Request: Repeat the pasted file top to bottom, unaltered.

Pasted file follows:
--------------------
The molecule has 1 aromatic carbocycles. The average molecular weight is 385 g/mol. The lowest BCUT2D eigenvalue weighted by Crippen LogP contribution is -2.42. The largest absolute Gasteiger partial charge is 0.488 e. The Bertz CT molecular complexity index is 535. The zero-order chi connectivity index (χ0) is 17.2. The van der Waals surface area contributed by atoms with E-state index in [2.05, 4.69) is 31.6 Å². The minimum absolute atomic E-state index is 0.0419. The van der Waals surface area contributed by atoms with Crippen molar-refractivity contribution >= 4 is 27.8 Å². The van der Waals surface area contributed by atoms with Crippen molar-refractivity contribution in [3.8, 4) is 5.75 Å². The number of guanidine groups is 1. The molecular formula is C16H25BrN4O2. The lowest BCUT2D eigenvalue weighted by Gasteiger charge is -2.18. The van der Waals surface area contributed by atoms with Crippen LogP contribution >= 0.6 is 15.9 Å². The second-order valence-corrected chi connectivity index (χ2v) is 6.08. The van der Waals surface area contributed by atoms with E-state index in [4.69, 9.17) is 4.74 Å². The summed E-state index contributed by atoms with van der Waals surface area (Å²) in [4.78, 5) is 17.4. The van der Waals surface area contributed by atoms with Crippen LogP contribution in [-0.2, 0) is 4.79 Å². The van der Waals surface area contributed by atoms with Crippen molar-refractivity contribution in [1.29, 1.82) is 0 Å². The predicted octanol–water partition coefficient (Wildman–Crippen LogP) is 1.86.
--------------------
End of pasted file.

The molecule has 1 aromatic carbocycles. The average molecular weight is 385 g/mol. The lowest BCUT2D eigenvalue weighted by Crippen LogP contribution is -2.42. The largest absolute Gasteiger partial charge is 0.488 e. The Bertz CT molecular complexity index is 535. The zero-order chi connectivity index (χ0) is 17.2. The van der Waals surface area contributed by atoms with E-state index in [2.05, 4.69) is 31.6 Å². The minimum absolute atomic E-state index is 0.0419. The van der Waals surface area contributed by atoms with Crippen molar-refractivity contribution >= 4 is 27.8 Å². The van der Waals surface area contributed by atoms with Crippen molar-refractivity contribution in [3.8, 4) is 5.75 Å². The number of guanidine groups is 1. The molecular formula is C16H25BrN4O2. The lowest BCUT2D eigenvalue weighted by Gasteiger charge is -2.18. The van der Waals surface area contributed by atoms with Crippen LogP contribution >= 0.6 is 15.9 Å². The second-order valence-corrected chi connectivity index (χ2v) is 6.08. The van der Waals surface area contributed by atoms with E-state index in [4.69, 9.17) is 4.74 Å². The summed E-state index contributed by atoms with van der Waals surface area (Å²) in [4.78, 5) is 17.4. The van der Waals surface area contributed by atoms with Crippen LogP contribution in [-0.2, 0) is 4.79 Å². The van der Waals surface area contributed by atoms with Crippen molar-refractivity contribution in [1.29, 1.82) is 0 Å². The predicted octanol–water partition coefficient (Wildman–Crippen LogP) is 1.86.